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  • Writer's pictureAndrew Kelly



staff pose

daṇḍa + āsana ( a + ā = ā )

The seated position where the legs are extended straight out in front so that the body forms a right angle.

It may, like the standing mountain pose/tāḍāsana, slip into being little more little than a gateway to more substantial poses, but for instance in the 19th century paintings of āsana at the Mahamandir in Jodpur we have daṇḍāsana as a base for alternate nostril breathing, where it would presumably be held for protracted lengths of time:

daṇḍa rod, staff, trunk, stem; punishment

A staff is for beating someone with or to help one walk, for going on the road.

In ordinary usage daṇḍa was a metonymy for controlling violence, like rod in Spare the rod, spoil the child. Rājās carried them as an emblem of their power: like sceptre from Greek skēptron leaner, staff, or the rods in the fasces carried before Roman consuls (which also included an axe i.e. decapitate or just beat).

Around any culture of practice there is the rest of the world: most of the ‘spiritual’ vocabulary of yoga was also in mundane use:

daṇḍa-karma ‘rod action’: infliction of punishment

prāṇa-daṇḍa ‘life rod’: capital punishment, death penalty

(we too use ‘life’ as the name of a penalty).

On the other hand, the staff is also a symbol of the roaming ascetic who has set out away from home and settled existence. We may be familiar with the Buddha as a prince who turned away from power and wealth, but most haṭha-yogins were peasants for whom rejecting the ‘world’ was an escape from landed exploitation. Despite non-violence/ahiṁsa, such haṭha-yogins were not necessarily detached quietists: in Bengal they went to war with the East India Company.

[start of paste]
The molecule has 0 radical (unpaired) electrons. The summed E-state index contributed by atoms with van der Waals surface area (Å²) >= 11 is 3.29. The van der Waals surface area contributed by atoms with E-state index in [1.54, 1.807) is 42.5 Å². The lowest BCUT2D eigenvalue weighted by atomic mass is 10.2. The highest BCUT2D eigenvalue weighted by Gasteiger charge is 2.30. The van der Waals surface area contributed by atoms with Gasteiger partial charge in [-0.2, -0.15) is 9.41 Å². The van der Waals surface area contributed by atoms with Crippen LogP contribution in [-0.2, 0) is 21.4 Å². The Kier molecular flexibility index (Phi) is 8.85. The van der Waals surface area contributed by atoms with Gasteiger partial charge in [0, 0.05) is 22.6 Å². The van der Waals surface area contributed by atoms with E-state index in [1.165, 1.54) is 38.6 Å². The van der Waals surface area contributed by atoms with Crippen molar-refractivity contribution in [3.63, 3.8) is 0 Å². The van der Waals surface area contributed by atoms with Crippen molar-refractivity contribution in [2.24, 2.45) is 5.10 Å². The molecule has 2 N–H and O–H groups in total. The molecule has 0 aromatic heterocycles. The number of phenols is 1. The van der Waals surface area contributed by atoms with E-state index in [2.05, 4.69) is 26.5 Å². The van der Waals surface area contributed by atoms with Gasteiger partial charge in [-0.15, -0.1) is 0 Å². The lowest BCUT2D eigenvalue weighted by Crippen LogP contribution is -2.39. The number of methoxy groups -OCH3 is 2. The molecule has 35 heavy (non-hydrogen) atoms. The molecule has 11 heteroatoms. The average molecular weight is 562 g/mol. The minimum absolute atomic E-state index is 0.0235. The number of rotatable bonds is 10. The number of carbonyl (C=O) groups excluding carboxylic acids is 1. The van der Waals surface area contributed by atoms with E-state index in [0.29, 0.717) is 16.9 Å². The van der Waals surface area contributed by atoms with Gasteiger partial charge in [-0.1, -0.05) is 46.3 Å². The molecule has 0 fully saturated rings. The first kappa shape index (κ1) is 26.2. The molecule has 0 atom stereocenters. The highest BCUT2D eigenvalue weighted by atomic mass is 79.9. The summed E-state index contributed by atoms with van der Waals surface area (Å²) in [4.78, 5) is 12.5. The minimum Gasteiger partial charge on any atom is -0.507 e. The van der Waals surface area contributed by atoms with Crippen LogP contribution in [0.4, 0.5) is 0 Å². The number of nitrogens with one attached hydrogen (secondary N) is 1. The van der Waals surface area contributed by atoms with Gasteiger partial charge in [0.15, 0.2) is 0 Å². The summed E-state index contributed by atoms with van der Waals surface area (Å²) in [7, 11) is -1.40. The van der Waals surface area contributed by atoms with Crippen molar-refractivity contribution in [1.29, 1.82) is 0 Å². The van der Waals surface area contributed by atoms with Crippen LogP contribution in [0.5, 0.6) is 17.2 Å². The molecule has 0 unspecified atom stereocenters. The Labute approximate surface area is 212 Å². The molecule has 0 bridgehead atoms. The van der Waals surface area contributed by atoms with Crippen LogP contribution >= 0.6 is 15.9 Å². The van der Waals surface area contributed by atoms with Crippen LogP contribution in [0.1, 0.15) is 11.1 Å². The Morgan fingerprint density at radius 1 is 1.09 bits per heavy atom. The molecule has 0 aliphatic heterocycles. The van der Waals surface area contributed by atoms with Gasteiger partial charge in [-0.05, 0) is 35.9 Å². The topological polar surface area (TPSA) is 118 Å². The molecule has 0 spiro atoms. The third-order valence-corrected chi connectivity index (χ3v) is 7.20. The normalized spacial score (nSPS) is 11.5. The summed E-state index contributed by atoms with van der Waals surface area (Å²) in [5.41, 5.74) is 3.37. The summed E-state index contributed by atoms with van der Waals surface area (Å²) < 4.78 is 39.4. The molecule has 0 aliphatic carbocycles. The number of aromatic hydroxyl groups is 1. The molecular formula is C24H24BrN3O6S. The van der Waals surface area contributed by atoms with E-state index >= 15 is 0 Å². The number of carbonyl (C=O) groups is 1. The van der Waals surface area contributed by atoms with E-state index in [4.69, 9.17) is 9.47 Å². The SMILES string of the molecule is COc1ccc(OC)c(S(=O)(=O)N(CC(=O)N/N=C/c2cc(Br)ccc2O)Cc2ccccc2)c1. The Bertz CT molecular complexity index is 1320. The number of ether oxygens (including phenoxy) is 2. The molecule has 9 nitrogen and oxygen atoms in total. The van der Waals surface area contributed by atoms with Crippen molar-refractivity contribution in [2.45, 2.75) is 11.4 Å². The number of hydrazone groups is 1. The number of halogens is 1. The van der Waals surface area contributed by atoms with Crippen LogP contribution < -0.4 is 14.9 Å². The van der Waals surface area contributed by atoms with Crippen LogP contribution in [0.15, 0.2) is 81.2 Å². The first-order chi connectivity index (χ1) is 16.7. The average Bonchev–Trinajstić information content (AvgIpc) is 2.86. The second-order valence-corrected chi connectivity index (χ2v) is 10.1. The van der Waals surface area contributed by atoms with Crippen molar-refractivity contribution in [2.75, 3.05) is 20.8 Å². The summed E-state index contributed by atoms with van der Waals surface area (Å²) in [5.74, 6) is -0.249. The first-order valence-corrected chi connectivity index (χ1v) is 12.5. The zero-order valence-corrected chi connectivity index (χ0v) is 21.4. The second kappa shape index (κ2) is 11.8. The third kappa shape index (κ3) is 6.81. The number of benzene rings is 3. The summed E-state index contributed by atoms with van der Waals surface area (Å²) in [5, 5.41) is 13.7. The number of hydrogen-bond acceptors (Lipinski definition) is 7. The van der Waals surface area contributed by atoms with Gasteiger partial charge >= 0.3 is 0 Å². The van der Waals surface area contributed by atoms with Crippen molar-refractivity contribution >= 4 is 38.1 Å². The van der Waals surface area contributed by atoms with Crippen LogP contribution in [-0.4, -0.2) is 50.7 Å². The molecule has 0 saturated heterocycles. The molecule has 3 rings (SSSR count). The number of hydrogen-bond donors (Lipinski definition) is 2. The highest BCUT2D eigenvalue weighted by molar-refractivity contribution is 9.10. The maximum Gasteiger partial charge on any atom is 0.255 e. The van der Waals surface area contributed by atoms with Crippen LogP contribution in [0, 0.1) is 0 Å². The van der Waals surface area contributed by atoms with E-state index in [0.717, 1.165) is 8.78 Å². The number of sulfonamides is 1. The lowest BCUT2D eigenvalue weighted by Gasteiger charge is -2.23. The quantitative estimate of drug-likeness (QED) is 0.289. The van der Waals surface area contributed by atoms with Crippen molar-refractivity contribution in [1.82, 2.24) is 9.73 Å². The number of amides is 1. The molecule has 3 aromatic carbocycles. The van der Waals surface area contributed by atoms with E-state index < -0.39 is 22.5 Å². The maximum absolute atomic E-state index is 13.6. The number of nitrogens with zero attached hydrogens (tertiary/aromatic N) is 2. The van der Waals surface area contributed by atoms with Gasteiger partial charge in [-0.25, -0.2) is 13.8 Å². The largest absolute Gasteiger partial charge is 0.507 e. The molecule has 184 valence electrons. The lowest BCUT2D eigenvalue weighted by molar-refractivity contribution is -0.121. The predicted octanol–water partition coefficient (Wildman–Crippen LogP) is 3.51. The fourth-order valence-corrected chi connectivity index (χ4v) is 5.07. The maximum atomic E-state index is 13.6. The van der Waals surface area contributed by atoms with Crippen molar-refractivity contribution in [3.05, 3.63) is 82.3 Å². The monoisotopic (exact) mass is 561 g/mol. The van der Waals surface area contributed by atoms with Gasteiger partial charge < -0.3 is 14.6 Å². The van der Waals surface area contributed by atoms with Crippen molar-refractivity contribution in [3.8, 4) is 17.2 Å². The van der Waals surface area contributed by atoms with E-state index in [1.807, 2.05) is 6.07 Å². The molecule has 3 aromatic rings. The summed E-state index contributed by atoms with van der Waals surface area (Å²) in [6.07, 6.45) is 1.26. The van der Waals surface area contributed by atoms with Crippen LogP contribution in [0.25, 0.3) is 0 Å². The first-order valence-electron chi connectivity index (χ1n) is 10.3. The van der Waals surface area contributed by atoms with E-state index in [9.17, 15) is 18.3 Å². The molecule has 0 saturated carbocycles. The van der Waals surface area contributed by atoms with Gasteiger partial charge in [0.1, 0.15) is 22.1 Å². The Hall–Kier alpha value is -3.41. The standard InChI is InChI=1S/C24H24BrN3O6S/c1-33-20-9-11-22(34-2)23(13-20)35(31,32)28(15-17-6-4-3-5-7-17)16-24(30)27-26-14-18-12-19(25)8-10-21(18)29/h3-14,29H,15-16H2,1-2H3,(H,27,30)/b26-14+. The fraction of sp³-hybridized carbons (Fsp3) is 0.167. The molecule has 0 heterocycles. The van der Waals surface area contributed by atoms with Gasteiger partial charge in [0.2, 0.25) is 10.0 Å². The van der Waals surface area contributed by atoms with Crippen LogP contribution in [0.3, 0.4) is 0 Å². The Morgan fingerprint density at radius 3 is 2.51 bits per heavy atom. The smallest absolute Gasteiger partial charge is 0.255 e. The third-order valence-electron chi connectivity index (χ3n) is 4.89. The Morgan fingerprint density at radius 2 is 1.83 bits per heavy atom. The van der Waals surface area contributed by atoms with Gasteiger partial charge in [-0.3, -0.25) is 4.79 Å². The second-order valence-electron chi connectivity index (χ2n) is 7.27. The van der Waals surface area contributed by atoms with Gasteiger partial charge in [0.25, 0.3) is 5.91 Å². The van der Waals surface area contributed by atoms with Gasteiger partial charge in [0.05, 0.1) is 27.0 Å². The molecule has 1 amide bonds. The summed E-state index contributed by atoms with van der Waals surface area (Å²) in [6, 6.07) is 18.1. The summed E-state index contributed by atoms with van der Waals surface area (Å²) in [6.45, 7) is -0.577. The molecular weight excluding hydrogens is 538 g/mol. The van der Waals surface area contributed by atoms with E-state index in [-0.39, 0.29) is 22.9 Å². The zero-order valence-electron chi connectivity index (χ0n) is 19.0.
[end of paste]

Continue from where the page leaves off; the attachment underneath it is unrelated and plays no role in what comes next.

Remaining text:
daṇḍa-grāhana ‘rod taking’: taking up the itinerant/ascetic life

And also

yoga-daṇḍa ‘yoga stick’, the name for the short stick for propping under the arm for long-haul seated practice.

So curiously the staff is a symbol both of violence and control (carried not only by kings but magistrates, police, doormen) and of meditation and rejection of that society.


Note on pronunciation

The dot under the consonants and indicate that they are ‘retroflected’ — the tongue hits the roof of the mouth well back from the teeth. The Sanskrit grammatical tradition called these types of sounds mūrdhanya ‘head, in the head’ and they do have a resonant quality that may feel like they are filling the head space. This term was translated into English as cerebral, an older name for the consonant type. Not at all necessary to try and represent theses in ordinary use of Sanskrit words in English; but further information below for anyone interested.

The stop consonants in the Indic scripts are arranged in order from the back of the mouth to the teeth: ka cha ṭa ta pa (Compare in the opening paragraph of Nabokov’s Lolita: “Lo-lee-ta, the tip of the tongue taking a trip of three steps down the palate to tap, at three, on the teeth” — except here it’s five steps). That ta, a dantya = dental consonant, is further foreward against the teeth than a standard English t. A curious result of this is that while we may find these sounds characteristically south Asian, when for Hindi speakers a standard English t sounds retroflected and so they write e.g. the English word tip as ṭip.

These retroflex sounds are rarely found in non-south-Asian Indo-european languages, at least not phonemically — that is, they don’t occur in meaningful opposition to other sounds. They were absorbed into Sanskrit from other languages in South Asia. They are also common, perhaps not co-incidentally, in Australian indigenous languages.

In the academic transcription all the underdot sounds engage with the same zone of the roof of the mouth: ṛ ṣ ṇ ḍ. The same applies theough to r: is r-as-vowel and r is r-as-consonant. Both of these pull nearby consonants into retroflection: so pra + ana results in prāṇa.


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